The collapse in Miami: they will carry out an audit in all the buildings of more than five floors


The collapse in Miami: they will carry out an audit in all the buildings of more than five floors constructed 40 years ago.

The measure announced by Mayor Daniella Levine aims to identify and address any irregularities in other structures.

Miami Dade Mayor Daniella Levine ordered an immediate 30-day audit of all residential properties over five stories older than 40 years old, the recertification point established by local regulations.

Following the collapse of the Surfside building last Thursday, Levine asked the Department of Regulatory and Economic Resources to review other structures to identify and address any issues.

"Concerning other buildings by this developer or contractor built in the same period, we will work with the cities in which these buildings are located to provide technical assistance and identify any potential state and federal funding to conduct these safety inspections." explained the mayor through her account on the social network Twitter.

Levine urged municipalities to do their aggressive review of buildings. "We will work with them and provide all necessary assistance to carry out these audits," he added.

For now, the priority of the local authorities remains the search and rescue operation and saving as many lives as possible after the disaster last Thursday. The teams keep working 24 hours a day.

"It is essential that we get to the bottom of this tragedy and that a full investigation is carried out," he said.

The 2018 Warning

In 2018, three years before the demolition of the Champlain Towers condominium building in Miami, a consultant found evidence of significant structural damage to concrete slabs under pool decks and the dangerous dangers of "abundant" cracks falling into columns, beams and walls. Hence, establishment parking, according to the New York Times.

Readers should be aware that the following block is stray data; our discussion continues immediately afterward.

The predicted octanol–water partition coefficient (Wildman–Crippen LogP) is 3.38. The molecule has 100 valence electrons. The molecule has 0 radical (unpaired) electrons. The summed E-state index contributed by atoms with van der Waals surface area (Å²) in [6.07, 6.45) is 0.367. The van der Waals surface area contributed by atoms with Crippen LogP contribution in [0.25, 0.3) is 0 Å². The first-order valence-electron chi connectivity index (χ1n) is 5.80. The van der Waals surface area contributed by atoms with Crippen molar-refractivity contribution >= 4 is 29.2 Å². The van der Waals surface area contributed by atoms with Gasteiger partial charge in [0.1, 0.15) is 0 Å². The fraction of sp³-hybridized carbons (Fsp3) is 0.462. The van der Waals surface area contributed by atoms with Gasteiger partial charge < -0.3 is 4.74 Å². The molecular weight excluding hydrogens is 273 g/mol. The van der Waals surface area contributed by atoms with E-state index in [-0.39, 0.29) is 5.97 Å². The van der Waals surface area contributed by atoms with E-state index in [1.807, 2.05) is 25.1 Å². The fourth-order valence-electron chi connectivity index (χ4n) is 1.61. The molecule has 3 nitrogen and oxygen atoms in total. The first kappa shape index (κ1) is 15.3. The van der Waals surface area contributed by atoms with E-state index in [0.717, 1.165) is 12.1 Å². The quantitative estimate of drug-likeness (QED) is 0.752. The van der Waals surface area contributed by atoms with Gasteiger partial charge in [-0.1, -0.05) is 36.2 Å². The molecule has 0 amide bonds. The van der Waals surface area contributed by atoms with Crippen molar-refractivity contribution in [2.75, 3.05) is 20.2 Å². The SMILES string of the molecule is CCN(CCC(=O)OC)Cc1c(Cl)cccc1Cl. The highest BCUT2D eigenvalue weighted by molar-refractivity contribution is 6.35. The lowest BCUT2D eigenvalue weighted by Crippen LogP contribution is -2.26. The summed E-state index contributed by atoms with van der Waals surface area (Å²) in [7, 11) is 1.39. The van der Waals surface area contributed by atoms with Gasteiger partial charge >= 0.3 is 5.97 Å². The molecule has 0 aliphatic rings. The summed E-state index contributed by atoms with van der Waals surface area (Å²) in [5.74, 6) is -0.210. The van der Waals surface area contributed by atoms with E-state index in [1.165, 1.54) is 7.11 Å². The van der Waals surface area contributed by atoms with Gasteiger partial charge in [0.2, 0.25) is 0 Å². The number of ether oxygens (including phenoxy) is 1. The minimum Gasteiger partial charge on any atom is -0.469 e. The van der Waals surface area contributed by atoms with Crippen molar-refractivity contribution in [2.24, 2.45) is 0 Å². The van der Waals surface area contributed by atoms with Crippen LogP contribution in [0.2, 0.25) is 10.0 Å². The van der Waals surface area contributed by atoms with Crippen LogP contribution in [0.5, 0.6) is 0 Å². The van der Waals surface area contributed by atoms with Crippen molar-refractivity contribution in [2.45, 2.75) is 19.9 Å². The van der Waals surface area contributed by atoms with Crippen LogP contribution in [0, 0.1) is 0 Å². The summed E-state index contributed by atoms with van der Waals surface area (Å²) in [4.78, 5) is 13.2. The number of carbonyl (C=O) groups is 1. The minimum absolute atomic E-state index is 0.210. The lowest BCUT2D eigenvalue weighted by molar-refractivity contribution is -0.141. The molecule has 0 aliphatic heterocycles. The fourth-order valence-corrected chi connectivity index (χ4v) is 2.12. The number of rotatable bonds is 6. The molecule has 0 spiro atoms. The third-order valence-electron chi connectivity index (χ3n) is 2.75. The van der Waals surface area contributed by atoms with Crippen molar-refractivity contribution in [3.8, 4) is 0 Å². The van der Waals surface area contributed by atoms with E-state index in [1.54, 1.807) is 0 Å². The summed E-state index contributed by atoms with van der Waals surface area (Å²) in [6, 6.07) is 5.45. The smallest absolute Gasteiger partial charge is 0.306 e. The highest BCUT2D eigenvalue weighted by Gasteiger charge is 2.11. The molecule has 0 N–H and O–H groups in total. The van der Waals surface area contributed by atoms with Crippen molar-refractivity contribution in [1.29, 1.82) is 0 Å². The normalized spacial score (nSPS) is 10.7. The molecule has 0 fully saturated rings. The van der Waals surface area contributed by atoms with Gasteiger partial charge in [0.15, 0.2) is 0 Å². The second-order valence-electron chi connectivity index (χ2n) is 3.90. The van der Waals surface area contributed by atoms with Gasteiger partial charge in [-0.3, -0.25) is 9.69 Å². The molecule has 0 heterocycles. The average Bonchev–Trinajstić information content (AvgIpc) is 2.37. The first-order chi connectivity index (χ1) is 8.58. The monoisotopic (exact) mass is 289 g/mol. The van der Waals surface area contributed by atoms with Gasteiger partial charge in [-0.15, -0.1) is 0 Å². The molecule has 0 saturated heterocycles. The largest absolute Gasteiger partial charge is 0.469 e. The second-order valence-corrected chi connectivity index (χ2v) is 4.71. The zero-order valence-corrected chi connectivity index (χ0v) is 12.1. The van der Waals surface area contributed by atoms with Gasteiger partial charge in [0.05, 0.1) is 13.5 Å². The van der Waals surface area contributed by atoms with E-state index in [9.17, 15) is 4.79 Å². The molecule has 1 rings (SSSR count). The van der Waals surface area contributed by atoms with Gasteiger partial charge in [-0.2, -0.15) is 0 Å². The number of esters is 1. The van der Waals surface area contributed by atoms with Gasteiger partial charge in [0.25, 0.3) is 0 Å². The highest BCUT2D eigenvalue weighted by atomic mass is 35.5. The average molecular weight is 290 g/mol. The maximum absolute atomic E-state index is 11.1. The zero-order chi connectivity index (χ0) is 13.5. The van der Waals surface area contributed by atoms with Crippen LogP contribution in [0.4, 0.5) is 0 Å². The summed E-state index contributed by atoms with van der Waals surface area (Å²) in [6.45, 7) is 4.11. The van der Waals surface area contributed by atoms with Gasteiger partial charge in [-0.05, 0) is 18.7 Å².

The engineer's report prompted plans for a multi-million dollar repair project due to start shortly. Still, the building collapsed early Thursday morning that claimed the lives of five people, and left more than 150 missing.

City officials released the 2018 report late Friday detailing the full nature of the damage to the concrete and rebar, most likely caused by years of exposure to corrosive sea ​​air along the coast of South Florida.

"You could see it coming."

Although firefighters and rescue teams have redoubled their efforts to find the missing, the main question Miami officials are currently analyzing is the collapse of a Champlain Towers complex between 88th and Collins Avenue. Cause In Surfaceed, near Miami Beach.

Gerardo Feldman is an Argentine architect based in the state of Florida. In dialogue, he was emphatic: "This was seen coming." The real estate agent commented that a few years ago, he participated in an investigation into another building that, most likely like the Champlain Towers, was built decades ago "with beach sand."

"That corrodes all the irons, and they disappear. It happens a lot in buildings near the beach (...) Formerly in the 60s and 70s, they saw sand on the beach and used it to build. That sand has a lot of salt; the concrete runs out of iron, it is as if it had no bones", he explained.

In a 2015 study of the condition of a building in Ball Harbor, he said that the ironing work of the structure was so bad that it was easily separated from the sand. The investigation was into a building that was in danger of collapsing. So we did the study on what was happening, the city of Bal Harbor took notice of that, and today the building exists, it was repaired".

He also recalled that more than ten years ago, the authorities had to evict the people in the Castle Beach building "due to the same problem with the irons." "At some point, something like this was going to happen [because of the demolition of Champlain Towers]. But, when it was Castle Beach, no one noticed; the city let it go."

However, Feldman considered that from the tragic collapse of this Thursday, the authorities would pay special attention to the state of the city's buildings, but above all to those "that are on the beach."